I, in the UK, might do business with a company which uses, unbeknown to me, some US corporation as a service provider. Unless US law provides much better protection for user privacy then my data, along with others, is apt to be swept up by an over-braod warrant, as the dissenting judge pointed out.

      The Privacy Figleaf withers a little more each time such a judgement comes up.

  5. MachDiamond Silver badge

    Who goes to jail?

    If the court holds FB in contempt, who goes to jail? That's something of a problem with corporations. They are a "person in law" but not a tangible person and the C-level execs of large corps are immune from any personal responsibility as far as I have ever seen. Wouldn't it be entertaining to see a 4am raid on Zuck's mansion to apprehend the miscreant and haul him off to the calobozo? I don't think that it would take any more than 50 fully outfitted SWAT members and only a half dozen Humvee's with just one or two Bradley fighting vehicles. In and out, no sweat. Would an armed Predator be overkill? Nawwwww.

    1. Velv
      Boffin

      Re: Who goes to jail?

      I'm assuming its the same in the US as the UK, but it is the Board of Directors who are the accountable people in the event the company is found guilty.

  6. lukewarmdog
    Megaphone

    Really torn by judgements like this. On the one hand we're told they're civil servants faking illness or a known drug pusher living abroad or it's a priest caught with child porn on his laptop and they just want to find more on his phone. All terrible people and legitimate targets of the courts.

    And then on the other hand the police want to access their Facebook account. Why? What is that going to prove that will stand up in court? Why can't these people be caught via other police actions?

    FBI agent: "Says here you posted you were going to the post office. Says right here, at 10:30 am you posted to someone called Ted123 that you were going to cash your disability check. Is that true John.Calzone69?"

    Defendant: "No your honour, that wasn't me, must have been my son"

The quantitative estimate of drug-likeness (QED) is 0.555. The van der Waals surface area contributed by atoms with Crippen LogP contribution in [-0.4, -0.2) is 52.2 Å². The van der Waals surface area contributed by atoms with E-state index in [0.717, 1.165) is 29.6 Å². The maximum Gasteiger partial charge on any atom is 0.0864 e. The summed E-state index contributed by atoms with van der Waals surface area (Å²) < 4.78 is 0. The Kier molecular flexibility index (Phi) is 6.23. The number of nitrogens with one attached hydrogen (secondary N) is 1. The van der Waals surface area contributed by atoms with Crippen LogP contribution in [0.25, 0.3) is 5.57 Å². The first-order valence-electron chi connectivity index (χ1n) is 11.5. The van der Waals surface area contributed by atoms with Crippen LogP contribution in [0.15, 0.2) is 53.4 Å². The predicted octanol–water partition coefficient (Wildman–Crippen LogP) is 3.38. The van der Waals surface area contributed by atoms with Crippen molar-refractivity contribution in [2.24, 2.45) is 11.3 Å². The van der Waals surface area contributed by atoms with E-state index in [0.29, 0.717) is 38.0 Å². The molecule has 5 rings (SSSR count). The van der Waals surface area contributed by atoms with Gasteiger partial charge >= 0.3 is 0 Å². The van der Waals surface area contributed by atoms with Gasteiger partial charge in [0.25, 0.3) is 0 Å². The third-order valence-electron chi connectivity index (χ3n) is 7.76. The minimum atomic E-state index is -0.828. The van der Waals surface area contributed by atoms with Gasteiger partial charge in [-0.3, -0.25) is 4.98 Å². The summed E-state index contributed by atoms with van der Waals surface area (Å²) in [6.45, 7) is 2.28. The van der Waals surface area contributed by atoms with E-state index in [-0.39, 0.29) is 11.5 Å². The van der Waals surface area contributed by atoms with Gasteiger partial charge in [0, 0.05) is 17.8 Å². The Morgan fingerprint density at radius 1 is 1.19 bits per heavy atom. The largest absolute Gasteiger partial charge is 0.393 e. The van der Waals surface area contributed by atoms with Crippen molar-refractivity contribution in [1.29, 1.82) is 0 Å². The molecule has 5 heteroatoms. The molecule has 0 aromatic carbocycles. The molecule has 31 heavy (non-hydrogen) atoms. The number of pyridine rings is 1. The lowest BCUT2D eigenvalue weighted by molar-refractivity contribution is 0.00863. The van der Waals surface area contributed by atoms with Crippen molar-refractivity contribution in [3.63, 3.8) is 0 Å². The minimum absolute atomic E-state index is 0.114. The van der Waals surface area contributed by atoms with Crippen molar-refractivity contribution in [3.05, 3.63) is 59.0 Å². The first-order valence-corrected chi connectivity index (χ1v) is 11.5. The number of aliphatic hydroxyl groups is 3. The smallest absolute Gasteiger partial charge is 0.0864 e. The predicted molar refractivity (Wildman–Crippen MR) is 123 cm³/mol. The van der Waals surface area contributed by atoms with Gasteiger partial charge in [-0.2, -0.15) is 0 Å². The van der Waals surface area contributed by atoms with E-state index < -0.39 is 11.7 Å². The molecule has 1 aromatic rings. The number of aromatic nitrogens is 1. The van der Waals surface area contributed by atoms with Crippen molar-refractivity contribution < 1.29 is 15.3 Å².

FBI agent: "Oh and was it also your son who posted these cat pictures to your Facebook?"

    Defendant: "Yes, your honour, or my wife"

    FBI agent: "You really expect the court to believe you allow other people to update your profile?"

    Defendant: "Yes. I have no arms so I can't update it myself very easily"

    I mean seriously.. what the hell is on your Facebook surely to God (if one exists, obviously) can not be used in a court of law to prove you cheated on your disability claim.

    FBI: "says here you told John.Calzone69 that you were going for a walk round the block but your disability claim says you can't walk!"

    Defendant: "My wife pushed me in a wheelchair, you already have the video and photographic evidence to prove this from the van you have parked over the road from my house"

    Maybe I'm missing something, maybe all people do on Facebook is post incriminating evidence that is acceptable in a court of law but I don't really see it myself.

    1. Anonymous Coward
      Anonymous Coward

      Abuse of disability cases have a tendency to be based on issues with very little hard evidence, like back pain or emotional trauma. While these can certainly be major disabling issues, what should the investigator's do when they receive complaints based on photos of someone on vacation that they posted to Facebook, for example? Keep in mind these may not be posted by the person on disability.

      Person X reports photos posted by person Y who was on vacation with person Z, showing Z not looking disabled. Y and Z promptly delete their photos. Getting a warrant for person Y and Z's Facebook accounts seems like a reasonable thing to do - and perhaps person X as well, to see how reliable a witness he is (does he Photoshop a lot with Y), or anyone else on the vacation.

      An alternative - a warrant for person's Z's home and everything on all their electronic devices seems rather intrusive by comparison.

      Even then, this is just evidence gathering, approved by a judge. Whether they later argue that the person had taken a lot of pain killers and thus was able to do some limited movement not in a wheelchair, or there is a problem with doing cartwheels down the beach making disabling back pains unlikely is more an issue for a trial.

  7. boltar Silver badge

    A warrant is a warrant

    Obey it. Its up to elected representatives to change the law if its unjust but when large corporations start trying to ignore laws they don't like because it might affect their business (lets not pretend fuckerberg is rooting for the little guy here) then where does the trickle down effect stop? Perhaps we should all ignore laws we don't agree with? In fact lets just dump the judicial system altogether and just act they way we think is moral, you know, like is happening in syria, sudan and numerous other places around the world right now.

    1. SolidSquid

      Re: A warrant is a warrant

      In fairness the reason they were in court was to challenge the warrants as invalid, not because they were ignoring them. The ability to challenge a warrant and have it reviewed by the court is as much part of the legal system as the warrants themselves